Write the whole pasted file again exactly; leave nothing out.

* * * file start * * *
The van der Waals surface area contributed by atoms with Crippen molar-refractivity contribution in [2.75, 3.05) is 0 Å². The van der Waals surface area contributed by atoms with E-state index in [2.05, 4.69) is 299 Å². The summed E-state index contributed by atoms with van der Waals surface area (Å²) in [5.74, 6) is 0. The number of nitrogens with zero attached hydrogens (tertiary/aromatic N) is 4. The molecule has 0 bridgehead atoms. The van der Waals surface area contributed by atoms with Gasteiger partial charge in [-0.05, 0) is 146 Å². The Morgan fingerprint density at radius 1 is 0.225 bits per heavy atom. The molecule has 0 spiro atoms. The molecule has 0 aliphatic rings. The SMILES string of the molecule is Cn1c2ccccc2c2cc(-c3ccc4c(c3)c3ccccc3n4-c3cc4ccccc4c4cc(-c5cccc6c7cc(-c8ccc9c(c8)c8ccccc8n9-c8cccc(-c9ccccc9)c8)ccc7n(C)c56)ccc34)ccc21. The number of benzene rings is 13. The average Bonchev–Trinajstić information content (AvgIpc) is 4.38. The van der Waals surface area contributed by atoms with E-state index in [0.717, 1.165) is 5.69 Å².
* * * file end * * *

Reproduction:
The van der Waals surface area contributed by atoms with Crippen molar-refractivity contribution in [2.75, 3.05) is 0 Å². The van der Waals surface area contributed by atoms with E-state index in [2.05, 4.69) is 299 Å². The summed E-state index contributed by atoms with van der Waals surface area (Å²) in [5.74, 6) is 0. The number of nitrogens with zero attached hydrogens (tertiary/aromatic N) is 4. The molecule has 0 bridgehead atoms. The van der Waals surface area contributed by atoms with Gasteiger partial charge in [-0.05, 0) is 146 Å². The Morgan fingerprint density at radius 1 is 0.225 bits per heavy atom. The molecule has 0 spiro atoms. The molecule has 0 aliphatic rings. The SMILES string of the molecule is Cn1c2ccccc2c2cc(-c3ccc4c(c3)c3ccccc3n4-c3cc4ccccc4c4cc(-c5cccc6c7cc(-c8ccc9c(c8)c8ccccc8n9-c8cccc(-c9ccccc9)c8)ccc7n(C)c56)ccc34)ccc21. The number of benzene rings is 13. The average Bonchev–Trinajstić information content (AvgIpc) is 4.38. The van der Waals surface area contributed by atoms with E-state index in [0.717, 1.165) is 5.69 Å².